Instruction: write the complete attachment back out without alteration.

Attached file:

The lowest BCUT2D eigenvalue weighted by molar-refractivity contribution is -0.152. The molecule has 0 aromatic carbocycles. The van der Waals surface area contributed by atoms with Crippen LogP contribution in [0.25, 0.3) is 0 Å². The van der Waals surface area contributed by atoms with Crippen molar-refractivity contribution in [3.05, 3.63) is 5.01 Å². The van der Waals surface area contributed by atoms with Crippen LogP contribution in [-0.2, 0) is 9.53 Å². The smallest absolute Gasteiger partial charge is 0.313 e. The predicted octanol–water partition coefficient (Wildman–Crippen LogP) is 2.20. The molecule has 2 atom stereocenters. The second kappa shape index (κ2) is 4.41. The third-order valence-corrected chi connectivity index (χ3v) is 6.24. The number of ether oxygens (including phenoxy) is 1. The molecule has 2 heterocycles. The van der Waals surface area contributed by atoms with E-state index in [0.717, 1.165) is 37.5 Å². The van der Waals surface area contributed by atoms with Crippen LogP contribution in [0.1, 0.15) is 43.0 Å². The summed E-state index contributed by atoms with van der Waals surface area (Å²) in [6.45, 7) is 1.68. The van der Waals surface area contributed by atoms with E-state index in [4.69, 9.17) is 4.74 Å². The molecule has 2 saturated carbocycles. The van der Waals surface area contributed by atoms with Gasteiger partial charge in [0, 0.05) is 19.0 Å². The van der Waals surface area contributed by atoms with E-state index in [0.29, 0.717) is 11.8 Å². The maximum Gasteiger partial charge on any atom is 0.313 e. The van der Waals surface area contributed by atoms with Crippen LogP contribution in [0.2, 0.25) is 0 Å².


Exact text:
The lowest BCUT2D eigenvalue weighted by molar-refractivity contribution is -0.152. The molecule has 0 aromatic carbocycles. The van der Waals surface area contributed by atoms with Crippen LogP contribution in [0.25, 0.3) is 0 Å². The van der Waals surface area contributed by atoms with Crippen molar-refractivity contribution in [3.05, 3.63) is 5.01 Å². The van der Waals surface area contributed by atoms with Crippen LogP contribution in [-0.2, 0) is 9.53 Å². The smallest absolute Gasteiger partial charge is 0.313 e. The predicted octanol–water partition coefficient (Wildman–Crippen LogP) is 2.20. The molecule has 2 atom stereocenters. The second kappa shape index (κ2) is 4.41. The third-order valence-corrected chi connectivity index (χ3v) is 6.24. The number of ether oxygens (including phenoxy) is 1. The molecule has 2 heterocycles. The van der Waals surface area contributed by atoms with E-state index in [0.717, 1.165) is 37.5 Å². The van der Waals surface area contributed by atoms with Crippen LogP contribution in [0.1, 0.15) is 43.0 Å². The summed E-state index contributed by atoms with van der Waals surface area (Å²) in [6.45, 7) is 1.68. The van der Waals surface area contributed by atoms with E-state index in [4.69, 9.17) is 4.74 Å². The molecule has 2 saturated carbocycles. The van der Waals surface area contributed by atoms with Gasteiger partial charge in [0, 0.05) is 19.0 Å². The van der Waals surface area contributed by atoms with E-state index in [0.29, 0.717) is 11.8 Å². The maximum Gasteiger partial charge on any atom is 0.313 e. The van der Waals surface area contributed by atoms with Crippen LogP contribution in [0.2, 0.25) is 0 Å².